Beyond Barcelona

by Clare.Jones

Look beyond the normal Barcelona must-dos and you’ll discover lunar landscapes, Europe’s largest thermal spa and artist enclaves with eccentric offerings

Barcelona is one of ‘those’ places. It’s a city break main player that’s losing none of its charm, possessing a chic and yet laidback coolness that leaves visitors coming back for more.
 
Gaudi’s eccentric genius punctuates the city with grand architecture and eclectic design. La Sagrada Família, his extraordinary unfinished church, and Parc Güell, with its colourful mosaics, are only the starting points. Then there’s the Barri Gòtic, a twist of medieval streets and sun-blushed squares that is the most complete gothic quarter on the continent and at its heart the iconic Las Ramblas, a tree-lined pedestrian street to walk, wander and ‘be seen’ on. But Barcelona doesn’t have to be the end of the road if you are visiting this part of the world. There’s life beyond Barcelona.
 
Only 30 miles away and the scenery couldn’t be more different. Stepping out at Monserrat reveals a lunar-like landscape of towering rock spires. Seated beneath is the world-renowned monastery, famous for its boy’s choir, L’Escolania, one of the oldest in Europe, who can be heard singing most days at 1pm. The lofty position of the 9th-century Benedictine monastery makes it an arresting sight, perched high against a bedrock of fluted buttresses, declared a national park in 1987.
 
Here, the story surrounding La Moreneta, ‘the little dark one’, the venerated smoke-blackened statue of the virgin, continues to attract thousands of visitors annually. According to legend, this statue, supposedly brought to Barcelona by St Peter in AD50 and hidden in a cave, was found in this area in AD880. When discovered by shepherds, they tried to take it to the nearby ton of Manresa. However on reaching the site where the monastery stands they could get no further and a chapel was built in the virgin’s name. This subsequently developed into the monastery. The Tot Montserrat ticket secures train and cable car travel. Tickets can be bought in advance at the tourist information office in Barcelona’s Plaça de Catalunya
 
But if it's art you are after, then Figueres, an hour and a half away, showcases one of Spain’s most famous painters and creators. This is the birthplace of Salvador Dali and his legacy, the Teatro-Museu Salvador Dali, showcases his extraordinary work. The structure of this former theatre is as bizarre and eccentric as the artist himself and is now crowned with golden eggs and a latticed glass dome. Flanked by a tower of televisions and with a façade adorned with statues brandishing baguettes, the building is now considered the largest surrealist object in the world.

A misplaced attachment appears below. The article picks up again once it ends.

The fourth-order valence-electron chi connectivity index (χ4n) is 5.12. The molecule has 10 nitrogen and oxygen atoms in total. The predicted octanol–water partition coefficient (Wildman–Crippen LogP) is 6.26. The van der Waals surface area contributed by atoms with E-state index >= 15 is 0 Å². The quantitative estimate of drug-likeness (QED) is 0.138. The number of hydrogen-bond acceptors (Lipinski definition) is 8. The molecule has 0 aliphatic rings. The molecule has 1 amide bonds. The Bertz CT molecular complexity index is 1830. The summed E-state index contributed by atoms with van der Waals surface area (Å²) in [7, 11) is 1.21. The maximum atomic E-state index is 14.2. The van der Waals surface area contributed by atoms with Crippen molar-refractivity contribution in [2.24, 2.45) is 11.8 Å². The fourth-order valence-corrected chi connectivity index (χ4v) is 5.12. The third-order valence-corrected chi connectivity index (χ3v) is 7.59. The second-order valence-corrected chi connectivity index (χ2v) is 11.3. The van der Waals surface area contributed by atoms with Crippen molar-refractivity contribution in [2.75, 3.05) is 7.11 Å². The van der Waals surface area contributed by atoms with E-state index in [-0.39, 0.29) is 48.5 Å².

The interior is just as unconventional. On show is a whole spectrum of Dali creations, from his earliest pieces to his latest works. Dali also produced a number of pieces expressly for the museum, including the Mae West Room, which portrays the face of the famous actress using paintings and furniture, including a sofa in the shape of a pair of lips.
 
If you’ve still got space for a bit more Salvador then head to the east coast. About 25km away from Figueres, tucked away at the end of a deep inlet in the southern part of the Cap de Creus peninsula, is Cadaqués, a coastal gem, and the hangout of artists and writers like Dali, Picasso and photographer Man Ray. Nearby at Portligat is Dali’s unusual house, complete with a penis-shaped swimming pool.
 
But if it’s the lure of open spaces and lofty mountain views that tempts you, then you can always squeeze in a day’s skiing. Only a three-hour drive from Barcelona and you can be in Andorra. Nestling between Spain and France, this Catalan-speaking principality measures only 468sq km but has the largest ski area in the Pyrenees. Its four resorts, Ordino-Arcallis, Pal-Arinsal, Pas de la Casa-Grau-Roig and Soldeu-El-Tarter, share 281km of slopes.
 
For weary legs after a day on the slopes, Andorra has the perfect answer, boasting the largest thermal spa in Europe. Head to Les Escaldes and you can’t miss the mirrored building that is Caldea, housing an indoor lagoon that’s kept at a constant 32°C. As you sit back and rest those aching muscles it’s a great time to reflect that there’s definitely life beyond Barcelona. It’s pretty relaxing too.

 

Clare.Jones

Clare Jones is a travel writer and photographer who loves a good adventure and has been lucky enough to make this her work travelling across the globe for a variety of magazines and newspapers. She is co-author and photographer of the international best-selling BBC books Unforgettable Things to do before you die, Unforgettable Journeys to take before you die and the recently published Unforgettable Walks to take before you die. She has also co-authored the AA titles, Extreme Places and the flagship Key Guide to Spain. She has been on assignment in over 50 countries and five continents exploring them on foot, by kayak, under sail, by mountain bike as well as skiing and climbing. One of her most testing adventures was a three-month sea-kayaking expedition from Vancouver to Alaska, as part of the first British all-female team to undertake this 1000-mile epic journey. She is a Winston Churchill Fellow and was honoured with the Mike Jones Award for accomplishing this journey. She is also sponsored by Salomon. Her work has been featured by a variety of publications, including the Sunday Telegraph, The Times, Mail on Sunday, The Scotsman, and The Herald, USA Today, Geographical, Health & Fitness and Traveller. Clare is also an assistant television producer and has worked on several BBC documentaries.